cause of "spalling" or "scaling" concrete is simple. Concrete is porous and
soaks up a lot of water. When that water freezes, it expands and breaks up the
concrete surface. Prevention is pretty simple too: Apply a sealer to reduce
There are many types of sealers. For most
sidewalks and driveways, the best choice is an acrylic sealer. Acrylics work by
forming a clear coating on concrete. The coating is easy to apply with a roller
or sprayer and will last two to five years, depending on weather and traffic.
Some products give concrete a glossy "wet" look, while others leave a duller
You'll pay $20 to $40 per gallon, and cost is
often a clue to quality. Also check the label; higher quality acrylics are
"nonyellowing" and require new concrete to be fully cured (14 to 28 days,
for example). Acrylics cover 100 to 200 sq. ft., depending on the porosity of
Home centers carry acrylic sealer (in the
masonry aisle), though some sealers don't say "acrylic" on the label. A few common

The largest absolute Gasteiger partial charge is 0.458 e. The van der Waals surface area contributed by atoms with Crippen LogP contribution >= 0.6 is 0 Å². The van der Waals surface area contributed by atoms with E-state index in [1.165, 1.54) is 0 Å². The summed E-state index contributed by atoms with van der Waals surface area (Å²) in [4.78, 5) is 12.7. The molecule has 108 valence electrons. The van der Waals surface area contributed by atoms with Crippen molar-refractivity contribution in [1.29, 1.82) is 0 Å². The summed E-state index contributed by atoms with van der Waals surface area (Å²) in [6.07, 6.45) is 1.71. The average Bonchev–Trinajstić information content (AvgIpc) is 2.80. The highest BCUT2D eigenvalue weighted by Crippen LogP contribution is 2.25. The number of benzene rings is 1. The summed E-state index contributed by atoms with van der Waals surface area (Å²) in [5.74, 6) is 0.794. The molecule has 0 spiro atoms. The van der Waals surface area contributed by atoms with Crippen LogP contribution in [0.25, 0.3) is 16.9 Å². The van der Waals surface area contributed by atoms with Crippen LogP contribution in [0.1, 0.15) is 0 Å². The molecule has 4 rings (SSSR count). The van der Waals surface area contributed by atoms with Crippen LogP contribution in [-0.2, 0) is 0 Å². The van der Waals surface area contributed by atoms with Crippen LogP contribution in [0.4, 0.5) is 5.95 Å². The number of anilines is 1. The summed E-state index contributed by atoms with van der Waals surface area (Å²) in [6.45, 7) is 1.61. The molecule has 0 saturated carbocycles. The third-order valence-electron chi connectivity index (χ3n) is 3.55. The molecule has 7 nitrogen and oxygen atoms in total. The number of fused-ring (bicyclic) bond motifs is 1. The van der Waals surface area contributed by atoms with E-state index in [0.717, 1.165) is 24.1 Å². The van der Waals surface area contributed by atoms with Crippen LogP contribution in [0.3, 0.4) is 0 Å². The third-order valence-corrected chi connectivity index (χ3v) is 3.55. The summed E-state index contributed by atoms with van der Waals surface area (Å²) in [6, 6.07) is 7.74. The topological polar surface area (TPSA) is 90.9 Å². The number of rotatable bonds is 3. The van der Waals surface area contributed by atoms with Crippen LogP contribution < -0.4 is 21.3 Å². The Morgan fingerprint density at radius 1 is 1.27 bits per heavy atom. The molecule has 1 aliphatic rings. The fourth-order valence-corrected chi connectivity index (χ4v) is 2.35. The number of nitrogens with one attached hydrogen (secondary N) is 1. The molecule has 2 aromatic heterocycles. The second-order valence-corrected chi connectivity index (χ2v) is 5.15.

brands are Quikrete High Gloss Sealer, Quikrete Acrylic Cure & Seal,
Rust-Oleum Concrete Sealer and Sikagard Sealer.
coatings can make concrete slippery. So if you have smooth steps or walkways,
there's an alternative you should know about: Penetrating sealers such as
"silane" and "siloxane" create a barrier within the concrete rather than on the
surface. Available only at specialty concrete suppliers, they usually cost more
and degrade faster than acrylic.
— Gary Wentz, Senior Editor
Concrete soaks up water, which freezes and busts up the surface.
Apply a sealer to lock out water.
The concrete looks just like it did before, but water beads up on the surface and doesn’t soak in.
Check out these related concrete repair articles from The Family Handyman:
- DIY concrete crack repair
- Remove oil and other concrete stains
- Concrete garage floor resurfacing